Behavior rather than belief seems to be the defining factor of the spiritual atheist. Those who call themselves spiritual are engaged in helping others, caring for the environment, enjoying the outdoors, and generally spending time meditating on central themes. We can’t fault that.
No, but we can use a term that doesn’t carry so much metaphysical baggage. I mean, I’m not trying to get all logical positivist wit’ it up in here, but I wish empirically-minded people would think a little more about whether perpetuating the “spirit/matter” dichotomy, even as metaphor, is really what they want to do.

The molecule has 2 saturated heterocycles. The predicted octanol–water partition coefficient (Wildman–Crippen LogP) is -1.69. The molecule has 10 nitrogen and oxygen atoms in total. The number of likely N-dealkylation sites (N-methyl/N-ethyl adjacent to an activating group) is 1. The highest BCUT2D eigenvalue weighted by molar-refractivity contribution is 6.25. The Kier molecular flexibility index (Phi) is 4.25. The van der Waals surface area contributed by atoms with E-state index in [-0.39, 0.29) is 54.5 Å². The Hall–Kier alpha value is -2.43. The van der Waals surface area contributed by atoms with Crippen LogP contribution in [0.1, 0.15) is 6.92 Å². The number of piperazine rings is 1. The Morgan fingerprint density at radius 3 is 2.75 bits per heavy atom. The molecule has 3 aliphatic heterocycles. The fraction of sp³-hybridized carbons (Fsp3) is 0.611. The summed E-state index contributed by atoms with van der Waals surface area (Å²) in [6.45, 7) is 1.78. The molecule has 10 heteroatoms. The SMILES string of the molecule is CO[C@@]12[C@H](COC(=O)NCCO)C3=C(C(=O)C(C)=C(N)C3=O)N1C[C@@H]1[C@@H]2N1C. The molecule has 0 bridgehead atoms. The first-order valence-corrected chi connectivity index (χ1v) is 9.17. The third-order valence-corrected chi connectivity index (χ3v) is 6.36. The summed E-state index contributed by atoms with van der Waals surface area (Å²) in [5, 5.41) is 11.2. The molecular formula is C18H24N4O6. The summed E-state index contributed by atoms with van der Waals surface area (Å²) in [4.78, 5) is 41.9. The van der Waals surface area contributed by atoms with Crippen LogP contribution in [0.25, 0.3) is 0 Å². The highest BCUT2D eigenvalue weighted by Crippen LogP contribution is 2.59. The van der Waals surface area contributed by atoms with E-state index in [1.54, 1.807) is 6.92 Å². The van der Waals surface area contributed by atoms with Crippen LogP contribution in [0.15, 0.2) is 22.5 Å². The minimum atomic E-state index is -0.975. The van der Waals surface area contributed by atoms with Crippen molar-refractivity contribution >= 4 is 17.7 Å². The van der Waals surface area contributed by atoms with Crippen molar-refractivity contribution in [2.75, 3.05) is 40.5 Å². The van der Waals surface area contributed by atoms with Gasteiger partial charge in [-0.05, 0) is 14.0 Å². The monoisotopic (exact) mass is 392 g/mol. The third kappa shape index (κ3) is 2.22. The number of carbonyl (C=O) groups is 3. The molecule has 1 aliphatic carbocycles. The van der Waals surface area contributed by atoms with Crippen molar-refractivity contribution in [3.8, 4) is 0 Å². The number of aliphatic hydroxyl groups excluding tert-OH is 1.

Besides, given that everyone and their mother self-describes as “spiritual” these days, I think it’s fair to say that their behavior runs the gamut from benevolent to abhorrent, just like everyone else. I know quite a few of them who top off their all-too-human short-sightedness with an extra layer of self-absorption and a sense of divine mission that can almost make me long for the company of people who don’t ponder anything more profound than beer and sports. I’m all for people being contemplative, reflective and philosophical, of course. But I will always stubbornly refuse to accede to the implication that those “higher” qualities are separate in both origin and character from the wretchedness, stupidity and suffering of the everyday world.